Few companies have been as successful at reinventing themselves and their businesses over the years as IBM(IBM), which got its start as International Business Machines in the first half of the 20th century, selling early computing machines, eventually expanding out to include mainframes, personal computers and more. It is also a major research organization, holding the record for more U.S. patents generated by a business for the last 26 years, including such innovations as the ATM machine, floppy disk, UPC barcode, magnetic stripe reader and more.

Today IBM develops computer hardware and software, offers business consulting services, cloud computing services and more. Its subsidiaries include PwC Consulting, The Weather Company and Red Hat, a maker of open-source software.

IBM currently employs more than 350,000 people across 170 countries and its revenue for 2018 was $79.5 billion.


The most direct way to gain exposure to IBM is to buy its listed shares. But there are a number of good reasons for investors to reconsider that approach. As a multinational conglomerate in the large and competitive information technology industry, IBM must continually innovate in order to stay ahead of the ever-evolving market for computer technology and services. What’s more, IBM has gone through a number of different evolutions in recent decades – most notably a pivot to consulting services in the 2000s – in order to remain competitive. It has done well so far, but longevity in such a competitive space is never guaranteed.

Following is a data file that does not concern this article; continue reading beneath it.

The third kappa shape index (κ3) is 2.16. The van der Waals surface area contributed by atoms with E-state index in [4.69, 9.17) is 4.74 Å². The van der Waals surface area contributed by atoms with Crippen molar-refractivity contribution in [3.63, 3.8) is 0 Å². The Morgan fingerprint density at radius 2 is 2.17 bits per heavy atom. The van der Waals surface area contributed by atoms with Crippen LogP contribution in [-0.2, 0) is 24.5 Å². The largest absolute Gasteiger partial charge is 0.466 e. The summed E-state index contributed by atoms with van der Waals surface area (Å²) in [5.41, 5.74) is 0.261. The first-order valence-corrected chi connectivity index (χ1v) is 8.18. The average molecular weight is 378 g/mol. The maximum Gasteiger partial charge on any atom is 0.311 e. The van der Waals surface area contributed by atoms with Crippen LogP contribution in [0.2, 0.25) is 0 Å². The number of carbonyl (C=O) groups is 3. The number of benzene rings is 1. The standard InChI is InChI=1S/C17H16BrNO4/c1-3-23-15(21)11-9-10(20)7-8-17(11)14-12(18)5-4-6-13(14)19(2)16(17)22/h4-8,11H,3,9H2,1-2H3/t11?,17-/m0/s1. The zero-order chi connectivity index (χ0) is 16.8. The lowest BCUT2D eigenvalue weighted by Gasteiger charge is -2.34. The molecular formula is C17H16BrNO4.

However, rather than buying IBM shares themselves, investors interested in gaining exposure to the information technology sector might consider buying funds that provide exposure to IBM and its competitors. After all, the return drivers that will benefit IBM might also benefit other similar companies in information technology, computing, and business consulting. As investment management is gradually moving to the construction of portfolios using ETFs and mutual funds in addition to single stocks, investors would do well to consider gain exposure to firms like IBM through these types of funds.

Investing in IBM

A search on Magnifi suggests that investors can gain access to IBM via a number of different funds and ETFs, including those shown below.

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